|Jean-Antoine Carrel is the climber who was forgotten once Edward Whymper successfully climbed the Matterhorn on July 14, 1865. Carrel, born in 1829 in Breuil, the Italian hamlet below the peak's south face, was one of the Alps' first mountain guides and the first man possessed with the vision and the will to try to climb the Matterhorn. His initial attempt was in 1857; he tried again in 1858 and 1861. He made three more attempts in 1862, two of them with Whymper. Whymper and Carrel were both friends and rivals. Carrel, the tough former soldier and stonemason; versus Whymper, the 25-year-old English artist, the climbing rookie who burned with the desire to reach the top of the stone dagger that had been pronounced unclimbable.|
There were 17 attempts made on the Matterhorn, eight of them by Whymper himself, before the Englishman pulled it off. It was a battle of egos and shifting loyalties. Carrel considered the Matterhorn his mountain, jealously coveted the summit, and viewed Whymper as an interloper. Whymper believed Carrel to be the best climber in the Alps and had actually arranged to hire him for what turned out to be his successful ascent. But during the week of Whymper's planned attempt, bad weather intervened, and Carrel secretly agreed to guide a four-man, all-Italian team, leaving Whymper out in the cold. When the Englishman discovered that Carrel was attempting the mountain from the Italian side, he quickly cobbled together a seven-man team in Zermatt to make an attempt from the Swiss side.
On the summit day, Whymper's party ascended the Hornli Ridge, while the four-man Carrel team climbed the Italian Ridge on the opposite side of the mountain. Carrel had gotten a late start, and the Italian Ridge is the more difficult route, but Whymper won the race by only 600 feet. When he stood on the summit he could see Carrel and his companions below, and the Englishman rolled a few stones to get Carrel's attention. Devastated, the native guide turned back, only to return three days later, with a new team, to successfully complete the first ascent of the Italian Ridge and the second ascent of the Matterhorn.
Whymper's victory had exacted a great cost. During the descent, four members of his group fell to their deaths. One man, Douglas Hadow, slipped, pulling off three others. Whymper and his two guides, Peter Taugwalder Sr. and Peter Taugwalder Jr., caught the fall, but the rope snapped and Michel Croz, a Chamonix guide, and the English climbers Charles Hudson, Douglas Hadow, and Francis Douglas fell 4,000 feet.
In Zermatt, Taugwalder Sr. and Whymper were accused of cutting the rope. The Swiss authorities conducted an inquest. After three days, Whymper and Taugwalder were exonerated, but the controversy continued. The Times of London denounced the ascent and deplored the utter uselessness of the sport of mountaineering. Queen Victoria considered outlawing the climbing of mountains. European newspapers published denunciatory editorials by writers who had never set foot on any mountain, let alone the Matterhorn. England was in an uproar over the disaster and everyone had an opinion. (Sound familiar?)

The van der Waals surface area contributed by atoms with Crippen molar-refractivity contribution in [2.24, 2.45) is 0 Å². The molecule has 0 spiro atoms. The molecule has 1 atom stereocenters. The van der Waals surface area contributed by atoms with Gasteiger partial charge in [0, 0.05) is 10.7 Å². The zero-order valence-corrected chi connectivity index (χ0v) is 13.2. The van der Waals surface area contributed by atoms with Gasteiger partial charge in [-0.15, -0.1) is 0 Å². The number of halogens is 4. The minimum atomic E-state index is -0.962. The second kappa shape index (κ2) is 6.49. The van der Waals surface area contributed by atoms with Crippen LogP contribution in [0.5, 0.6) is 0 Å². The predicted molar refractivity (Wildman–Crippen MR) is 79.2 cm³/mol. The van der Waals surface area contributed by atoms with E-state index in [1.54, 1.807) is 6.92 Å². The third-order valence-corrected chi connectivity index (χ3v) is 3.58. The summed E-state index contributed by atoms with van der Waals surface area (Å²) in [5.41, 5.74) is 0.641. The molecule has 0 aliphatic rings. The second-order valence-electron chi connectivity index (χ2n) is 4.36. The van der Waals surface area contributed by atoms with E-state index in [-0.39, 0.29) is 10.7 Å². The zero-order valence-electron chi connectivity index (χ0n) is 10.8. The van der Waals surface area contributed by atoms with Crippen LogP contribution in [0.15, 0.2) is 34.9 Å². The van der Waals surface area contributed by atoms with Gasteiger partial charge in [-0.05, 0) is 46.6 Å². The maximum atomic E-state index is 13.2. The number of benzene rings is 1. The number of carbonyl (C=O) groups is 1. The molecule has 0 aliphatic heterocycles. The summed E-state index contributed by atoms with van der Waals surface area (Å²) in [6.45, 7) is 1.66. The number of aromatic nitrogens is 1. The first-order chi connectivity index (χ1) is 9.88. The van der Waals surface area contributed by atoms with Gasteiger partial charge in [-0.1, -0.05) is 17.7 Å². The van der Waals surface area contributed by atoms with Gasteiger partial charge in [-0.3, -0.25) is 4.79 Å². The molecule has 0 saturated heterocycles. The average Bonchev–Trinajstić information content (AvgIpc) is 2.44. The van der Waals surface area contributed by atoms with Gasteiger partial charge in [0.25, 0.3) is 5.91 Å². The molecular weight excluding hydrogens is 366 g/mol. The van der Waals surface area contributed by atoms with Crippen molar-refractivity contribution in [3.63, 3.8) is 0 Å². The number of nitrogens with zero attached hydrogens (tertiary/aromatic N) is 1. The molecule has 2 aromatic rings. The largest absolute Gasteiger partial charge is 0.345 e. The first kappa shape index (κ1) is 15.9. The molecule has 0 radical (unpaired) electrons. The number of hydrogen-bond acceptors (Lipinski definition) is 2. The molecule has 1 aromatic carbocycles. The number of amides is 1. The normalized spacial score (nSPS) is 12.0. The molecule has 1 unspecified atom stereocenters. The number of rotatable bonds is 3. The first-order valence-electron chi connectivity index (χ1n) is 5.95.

In 1871, Whymper gave his account of the story in a best-selling book titled Scrambles Amongst the Alps. Whymper would be famous for the rest of his life, although he hardly climbed in the Alps again. He went to Greenland, then to the Andes with Carrel, then to the Canadian Rockies.
Deaths of a putatively heroic nature seem to have a bizarre magnetism, particularly for those who have never witnessed the horror of dying. In Whymper's wake, suddenly everybody wanted to climb the Matterhorn. (Sound familiar?) In 1871 an English adventuress named Lucy Walker became the first woman to summit the mountain. The Zmutt Ridge was climbed by the famous English alpinist Albert Frederick Mummery in 1879. In 1881, 23-year-old Teddy Roosevelt climbed the mountain. In 1911, the Matterhorn's last remaining unconquered ridge, the Furggen, was summited. The north and south faces fell in 1931.
Thousands have attempted the Matterhorn, and more than 450 have died—more than on Everest or McKinley, Rainier or the Grand Teton. Technically, both the Italian Ridge and the Hornli Ridge are far more difficult than the trade routes up these other peaks. Whymper and Carrel's achievements are a testament to the skill, courage, and determination of mountaineering's early pioneers.
After turning tail on the Matterhorn the first time, I took a walk through the Zermatt cemetery, the graveyard of the Matterhorn. There are tombstones with ice axes and ropes sculpted into the rock, tombstones with real axes and crampons bolted onto the stone, even a tombstone in which a crucified Christ is adorned as a climber, ax and rope hanging from his body. These are the graves of too many who attempted the Matterhorn and paid for it with their lives. (Jean-Antoine Carrel, who perished in a blizzard on the mountain in 1890, is notably absent; his final resting place is Valtournanche, in the shadow of the mountain's Italian side.)
Whymper ends Scrambles Amongst the Alps with this admonition: "Climb if you will, but remember that courage and strength are nought without prudence, and that a momentary negligence may destroy the happiness of a lifetime. Do nothing in haste; look well to each step; and from the beginning think what may be the end."
Walking past those tombstones at dusk, with their hats of fresh powder, I understood why they don't guide when it snows on the Matterhorn.